Tag: education

  • Incident in English 177

    Incident in English 177

    I took a course at UC Berkeley called The Literature of Philosophy in which we would spend hours debating philosophical constructs and how language was used to express an idea. Out of all the things we debated, one of the most memorable was a particular lecture from which my notes, after all these years, still […]

  • Tyler’s BU Graduation

    It was just a few short years ago that I posted Tyler’s send off to college. Yesterday he graduated from Boston University. While the last year, for various reasons, has moved a bit slower than the others, the collective four years have flown by in hindsight. I can only imagine what a journey it’s been […]

  • Don’t be UNC

    This year, more than ever, college students returning to campus will be tested. Not only tested for COVID-19 but also tested for their maturity to follow the health guidelines put in place to prevent the spread of the coronavirus to other students, their professors, university staff, and the community that hosts them. UNC-Chapel Hill was […]

  • Happiness is a Filter

    Author Michael Lewis (Moneyball, Liar’s Poker) sits in on an episode of This American Life and tells a wonderful story of Emir Kamenica, a refugee from the Serbian conflict, who, in his own words, caught a lucky break by meeting an “angel” who encouraged him to transfer from the greater Atlanta public school to an […]

  • Unbundled Lectures and the Napsterization of Education

    Unbundled Lectures and the Napsterization of Education

    In the US, an undergraduate education used to be an option, one way to get into the middle class. Now it’s a hostage situation, required to avoid falling out of it. And if some of the hostages having trouble coming up with the ransom conclude that our current system is a completely terrible idea, then […]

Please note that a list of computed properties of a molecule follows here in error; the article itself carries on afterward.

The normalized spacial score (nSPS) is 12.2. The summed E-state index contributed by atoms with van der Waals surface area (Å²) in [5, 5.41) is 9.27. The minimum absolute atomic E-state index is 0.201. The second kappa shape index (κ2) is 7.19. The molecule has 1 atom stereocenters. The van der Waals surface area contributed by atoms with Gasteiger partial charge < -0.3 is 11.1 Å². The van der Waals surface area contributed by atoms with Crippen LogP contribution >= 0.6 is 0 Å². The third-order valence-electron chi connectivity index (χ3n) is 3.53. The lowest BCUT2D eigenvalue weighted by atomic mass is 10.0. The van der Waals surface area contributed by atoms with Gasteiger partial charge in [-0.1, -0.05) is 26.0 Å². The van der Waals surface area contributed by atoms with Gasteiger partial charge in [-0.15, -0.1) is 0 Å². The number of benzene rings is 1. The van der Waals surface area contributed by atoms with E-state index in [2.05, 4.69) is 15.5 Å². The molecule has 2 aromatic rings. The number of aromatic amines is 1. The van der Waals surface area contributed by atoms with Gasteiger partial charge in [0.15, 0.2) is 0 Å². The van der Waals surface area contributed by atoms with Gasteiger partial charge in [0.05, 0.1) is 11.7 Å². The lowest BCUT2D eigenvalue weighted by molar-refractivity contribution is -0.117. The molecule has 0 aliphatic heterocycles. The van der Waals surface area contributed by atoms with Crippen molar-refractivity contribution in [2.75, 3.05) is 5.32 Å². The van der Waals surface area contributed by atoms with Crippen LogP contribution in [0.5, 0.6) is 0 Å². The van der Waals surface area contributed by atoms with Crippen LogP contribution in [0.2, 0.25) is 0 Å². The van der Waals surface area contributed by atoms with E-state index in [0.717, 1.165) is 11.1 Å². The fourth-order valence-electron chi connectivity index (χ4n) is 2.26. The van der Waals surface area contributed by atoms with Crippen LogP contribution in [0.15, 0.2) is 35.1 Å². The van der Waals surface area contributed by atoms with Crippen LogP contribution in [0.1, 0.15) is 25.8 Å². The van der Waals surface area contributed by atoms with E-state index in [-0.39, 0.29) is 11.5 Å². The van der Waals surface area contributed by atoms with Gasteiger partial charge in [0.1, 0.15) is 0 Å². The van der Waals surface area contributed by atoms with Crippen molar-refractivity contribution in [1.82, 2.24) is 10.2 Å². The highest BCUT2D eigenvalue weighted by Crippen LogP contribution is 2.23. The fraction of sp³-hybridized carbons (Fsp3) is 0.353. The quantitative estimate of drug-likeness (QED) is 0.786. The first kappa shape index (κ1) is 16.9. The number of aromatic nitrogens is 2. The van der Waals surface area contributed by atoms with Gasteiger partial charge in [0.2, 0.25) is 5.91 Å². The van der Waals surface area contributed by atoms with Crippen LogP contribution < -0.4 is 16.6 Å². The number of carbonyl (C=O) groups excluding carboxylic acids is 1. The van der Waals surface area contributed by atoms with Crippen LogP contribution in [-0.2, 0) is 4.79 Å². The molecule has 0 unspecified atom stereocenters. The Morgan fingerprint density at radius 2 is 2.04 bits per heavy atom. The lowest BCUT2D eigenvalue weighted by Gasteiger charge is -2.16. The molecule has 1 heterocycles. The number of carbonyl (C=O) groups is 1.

• Seth Godin on Changes in Publishing

    Seth Godin is a prolific writer and a champion for the book business. That’s why he wants to save it, but not in a format you would recognize. The Domino Project is a joint venture with Amazon to rethink the way books are, “built, sold and spread.” In a piece written earlier this week, Godin […]

  • Dance, Dance Wheelchair Revolution

    This past weekend we headed out to the Heureka Science Center about a 20 minute train ride North of Helsinki. There are a ton of interactive, hands-on exhibits which I took photos of but this wheelchair exhibit was the most interesting. The concept is simple. The quadrants of the circle light up randomly, one at […]

  • John Maeda at Web 2.0 Expo

    One of my favorite presentations from this past week’s Web 2.0 Expo is now online. John Maeda, a designer & interactive artist, is now at the Rhode Island School of Design after spending time at the MIT Media Lab.

  • Yahoo Developer Network, Points for Style

    Dan Theurer, one of the original evangelists of the Yahoo Developer Network, gave a talk (which I unfortunately did not attend) about lessons learned from building YDN. His slides are well worth a glance for anyone interested in building a developer community around their APIs. Lessons Learned – Building YDN View more presentations from Dan […]

  • Nutrition education lunch boxes have high levels of lead

    In an ironic twist of fate, 56,000 lunch boxes distributed by California’s Department of Public Health with the logo Eat Fruits & Vegetables and be Active were found to contain high levels of lead paint. Yes, these were manufactured in China. A full recall is underway.

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